Ethylene biosynthesis in fruits occurs through Yang cycle. The biosynthesis of ethylene is governed by several multi genic families of ACS and ACO enzymes. The expression of ACS and ACO genes are controlled by several environmental & hormonal factors and it consists of positive and negative feedback regulation. As mentioned, fruits are divided into climacteric and non-climacteric on the basis of ripening phenomenon. In climacteric fruits like tomato normal fruit ripening involves ethylene burst. In climacteric plants, two systems of ethylene regulation are identified namely system I and system II. System I is ethylene auto-inhibitory, operates during vegetative growth and stimulates the synthesis of basal ethylene levels, detected in all tissues including non-climacteric fruits. System II remains functional during ripening of climacteric fruit and senescence phenomenon when ethylene synthesis is autocatalytic [19]. Tomato is a model plant to study ethylene biosynthesis and its perception in plants. Several ACS genes are also identified in other plants including apple, melon, pear, banana, citrus, papaya etc. In tomato, ripening results in change in fruit color from green to red, degradation of chlorophyll and accumulation of carotenoids. In tomato, 8 genes have been identified which includes LeACS1A, LeACS1B, LeACS2-7. LeACS2 and LeACS4 are greatly expressed during ripening process whereas LeACS1A and LeACS6 are expressed before onset of ripening. Further studies on mutants revealed that only LeACS6 is ethylene regulated while rest is unaffected. The genes LeACS1A and LeACS6 plays major part in ethylene production in SystemI whereas transition phase includes enhanced expression of LeACS1A and LeACS6 is also induced. The positive feedback regulation of gene LeACS2 maintains System II phase which gets started during transition phase. Similarly, in banana MaACS1 gene is related to ripening phenomenon as its transcript and ACC content enhances during ripening. In Actinidia chinensis, the levels of ACS mRNA is upregulated during climacteric ethylene production but ACS itself does not gets affected by exogenous ethylene [20]. Although ACS genes are transcriptionally regulated but post-translation regulation has also been reported. ACC oxidase (ACO) is another crucial enzyme which plays important role in ethylene biosynthesis. The level of ACO is enhanced in pre climacteric fruit before rise in ACS enzyme activity. ACO gene transcripts have been studied in various fruits like tomato, kiwi, pear, apple, banana etc. which regulated temporal and spatial expression. In tomato, so far 3 ACO genes have been identified namely LeACO1 (expressed in ripening fruit), LeACO2 (anther), LeACO3 mRNA (floral organs) with weak expression in fruit at breaker stage. In banana, MaACO1 mRNA is up regulated with onset of ripening but decreases during late ripening stage. In melon, Cm-ACO1 gene is highly expressed during ethylene production but Cm-ACO3 is induced in flowers only. In A. chinensis, exposure to ethylene induces up regulation of genes for ACO and Adometsynthetase enzyme and also before respiratory climacteric rise in ethylene biosynthesis.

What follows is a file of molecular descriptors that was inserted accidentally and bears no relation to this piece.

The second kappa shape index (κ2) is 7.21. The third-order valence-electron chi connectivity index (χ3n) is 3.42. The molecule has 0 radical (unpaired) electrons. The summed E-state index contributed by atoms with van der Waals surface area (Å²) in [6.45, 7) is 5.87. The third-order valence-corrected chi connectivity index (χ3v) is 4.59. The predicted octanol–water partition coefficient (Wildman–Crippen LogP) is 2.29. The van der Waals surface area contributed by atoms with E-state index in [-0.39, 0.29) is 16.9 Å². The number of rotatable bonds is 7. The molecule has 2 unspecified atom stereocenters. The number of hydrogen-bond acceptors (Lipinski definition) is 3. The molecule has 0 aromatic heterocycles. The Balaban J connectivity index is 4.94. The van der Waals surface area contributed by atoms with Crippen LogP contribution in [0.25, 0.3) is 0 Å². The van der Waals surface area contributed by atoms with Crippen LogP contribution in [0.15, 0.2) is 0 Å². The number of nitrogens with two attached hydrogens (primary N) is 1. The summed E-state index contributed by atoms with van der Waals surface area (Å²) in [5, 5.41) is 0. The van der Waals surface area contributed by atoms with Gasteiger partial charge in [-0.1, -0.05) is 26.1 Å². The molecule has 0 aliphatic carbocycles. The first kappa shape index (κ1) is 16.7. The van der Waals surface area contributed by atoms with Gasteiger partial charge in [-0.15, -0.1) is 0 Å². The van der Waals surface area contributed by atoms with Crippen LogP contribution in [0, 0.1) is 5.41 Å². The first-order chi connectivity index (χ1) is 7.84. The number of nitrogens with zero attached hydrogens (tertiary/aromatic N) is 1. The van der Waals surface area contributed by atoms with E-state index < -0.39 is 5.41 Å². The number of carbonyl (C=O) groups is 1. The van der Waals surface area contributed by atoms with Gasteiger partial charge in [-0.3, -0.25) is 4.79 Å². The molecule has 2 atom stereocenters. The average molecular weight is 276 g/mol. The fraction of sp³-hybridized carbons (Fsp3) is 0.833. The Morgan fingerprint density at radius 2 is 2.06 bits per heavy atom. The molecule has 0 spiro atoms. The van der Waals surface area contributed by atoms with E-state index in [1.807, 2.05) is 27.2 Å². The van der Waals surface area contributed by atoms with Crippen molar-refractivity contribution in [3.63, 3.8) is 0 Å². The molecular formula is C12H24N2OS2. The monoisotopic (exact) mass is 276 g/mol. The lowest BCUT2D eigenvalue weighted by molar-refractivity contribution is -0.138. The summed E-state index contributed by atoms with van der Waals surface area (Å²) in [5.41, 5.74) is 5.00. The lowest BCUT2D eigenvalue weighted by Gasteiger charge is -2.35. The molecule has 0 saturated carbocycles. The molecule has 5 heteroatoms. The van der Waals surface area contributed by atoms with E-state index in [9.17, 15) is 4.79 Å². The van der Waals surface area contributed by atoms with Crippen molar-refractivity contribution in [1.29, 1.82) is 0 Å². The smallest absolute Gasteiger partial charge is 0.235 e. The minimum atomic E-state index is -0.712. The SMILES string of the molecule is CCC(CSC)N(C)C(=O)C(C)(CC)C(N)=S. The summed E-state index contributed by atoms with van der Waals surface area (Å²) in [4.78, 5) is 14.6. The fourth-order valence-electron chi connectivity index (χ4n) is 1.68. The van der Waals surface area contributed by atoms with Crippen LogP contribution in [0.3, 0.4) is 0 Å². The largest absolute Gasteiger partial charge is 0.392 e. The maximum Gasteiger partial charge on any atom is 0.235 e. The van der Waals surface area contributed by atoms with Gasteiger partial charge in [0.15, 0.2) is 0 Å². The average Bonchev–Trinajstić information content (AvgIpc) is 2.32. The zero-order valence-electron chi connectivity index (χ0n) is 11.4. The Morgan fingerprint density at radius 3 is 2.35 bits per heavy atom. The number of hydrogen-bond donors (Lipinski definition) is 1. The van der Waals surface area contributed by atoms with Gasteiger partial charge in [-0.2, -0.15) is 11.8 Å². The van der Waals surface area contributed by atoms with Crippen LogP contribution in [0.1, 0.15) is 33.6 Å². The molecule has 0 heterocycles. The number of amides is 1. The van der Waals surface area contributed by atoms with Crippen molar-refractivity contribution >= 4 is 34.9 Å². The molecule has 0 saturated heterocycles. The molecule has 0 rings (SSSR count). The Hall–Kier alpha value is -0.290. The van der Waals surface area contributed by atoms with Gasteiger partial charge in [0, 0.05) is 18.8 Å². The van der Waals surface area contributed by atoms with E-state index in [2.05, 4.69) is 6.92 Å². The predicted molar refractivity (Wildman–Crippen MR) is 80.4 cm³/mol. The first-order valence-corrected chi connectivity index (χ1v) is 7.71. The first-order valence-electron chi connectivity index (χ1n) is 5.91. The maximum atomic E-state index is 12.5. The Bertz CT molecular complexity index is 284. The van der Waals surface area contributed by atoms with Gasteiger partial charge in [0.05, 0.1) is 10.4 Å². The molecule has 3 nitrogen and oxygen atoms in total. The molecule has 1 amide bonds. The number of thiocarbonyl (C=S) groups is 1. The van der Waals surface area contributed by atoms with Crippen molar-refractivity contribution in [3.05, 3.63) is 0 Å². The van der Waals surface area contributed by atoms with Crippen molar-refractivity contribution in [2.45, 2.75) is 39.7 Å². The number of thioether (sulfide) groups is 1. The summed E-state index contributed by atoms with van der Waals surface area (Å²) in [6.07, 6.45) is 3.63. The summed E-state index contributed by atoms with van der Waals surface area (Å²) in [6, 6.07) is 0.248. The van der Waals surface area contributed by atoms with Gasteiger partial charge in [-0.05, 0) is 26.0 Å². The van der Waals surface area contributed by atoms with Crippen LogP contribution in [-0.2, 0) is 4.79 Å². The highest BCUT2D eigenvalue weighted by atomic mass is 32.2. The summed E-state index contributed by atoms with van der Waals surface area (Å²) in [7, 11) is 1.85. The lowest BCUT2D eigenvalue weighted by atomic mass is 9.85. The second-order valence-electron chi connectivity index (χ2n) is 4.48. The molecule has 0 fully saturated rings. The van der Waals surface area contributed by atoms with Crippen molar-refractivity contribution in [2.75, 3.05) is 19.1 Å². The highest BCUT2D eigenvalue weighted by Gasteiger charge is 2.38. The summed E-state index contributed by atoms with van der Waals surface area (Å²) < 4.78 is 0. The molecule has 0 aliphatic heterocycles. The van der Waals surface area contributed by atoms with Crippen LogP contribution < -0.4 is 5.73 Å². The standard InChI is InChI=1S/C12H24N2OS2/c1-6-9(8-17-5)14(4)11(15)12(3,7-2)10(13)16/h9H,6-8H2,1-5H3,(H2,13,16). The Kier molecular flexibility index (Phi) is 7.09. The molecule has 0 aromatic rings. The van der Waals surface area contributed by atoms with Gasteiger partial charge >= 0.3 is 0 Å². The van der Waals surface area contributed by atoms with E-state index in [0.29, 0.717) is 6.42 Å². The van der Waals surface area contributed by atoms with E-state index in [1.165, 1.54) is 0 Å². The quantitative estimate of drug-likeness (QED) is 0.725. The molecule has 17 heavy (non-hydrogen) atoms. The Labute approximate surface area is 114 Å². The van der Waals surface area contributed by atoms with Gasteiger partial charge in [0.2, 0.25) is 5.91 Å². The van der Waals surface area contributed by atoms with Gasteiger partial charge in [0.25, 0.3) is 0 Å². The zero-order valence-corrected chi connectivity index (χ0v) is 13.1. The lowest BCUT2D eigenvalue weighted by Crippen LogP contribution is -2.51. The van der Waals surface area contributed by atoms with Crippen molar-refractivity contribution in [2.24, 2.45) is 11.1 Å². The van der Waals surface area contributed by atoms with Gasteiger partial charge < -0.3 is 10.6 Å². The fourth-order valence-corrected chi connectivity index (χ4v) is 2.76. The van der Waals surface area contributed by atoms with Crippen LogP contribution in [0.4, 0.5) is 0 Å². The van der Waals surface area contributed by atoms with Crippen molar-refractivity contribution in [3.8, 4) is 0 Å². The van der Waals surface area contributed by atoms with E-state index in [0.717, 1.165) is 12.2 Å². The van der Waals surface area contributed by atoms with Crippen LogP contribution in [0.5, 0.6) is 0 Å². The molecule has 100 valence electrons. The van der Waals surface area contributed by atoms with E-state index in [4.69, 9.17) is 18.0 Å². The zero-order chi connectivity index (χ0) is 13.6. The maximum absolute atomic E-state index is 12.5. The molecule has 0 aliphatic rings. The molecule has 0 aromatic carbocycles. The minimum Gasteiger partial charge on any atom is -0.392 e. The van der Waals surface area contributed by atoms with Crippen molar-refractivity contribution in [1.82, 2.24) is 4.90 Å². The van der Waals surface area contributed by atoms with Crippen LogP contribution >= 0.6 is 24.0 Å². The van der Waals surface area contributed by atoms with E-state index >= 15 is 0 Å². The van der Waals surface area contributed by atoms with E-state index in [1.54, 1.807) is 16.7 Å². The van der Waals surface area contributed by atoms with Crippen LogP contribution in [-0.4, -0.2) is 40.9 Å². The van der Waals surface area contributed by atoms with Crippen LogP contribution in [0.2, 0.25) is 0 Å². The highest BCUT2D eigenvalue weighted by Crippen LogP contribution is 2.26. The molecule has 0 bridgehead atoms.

4.2 Ethylene signaling in fruit ripening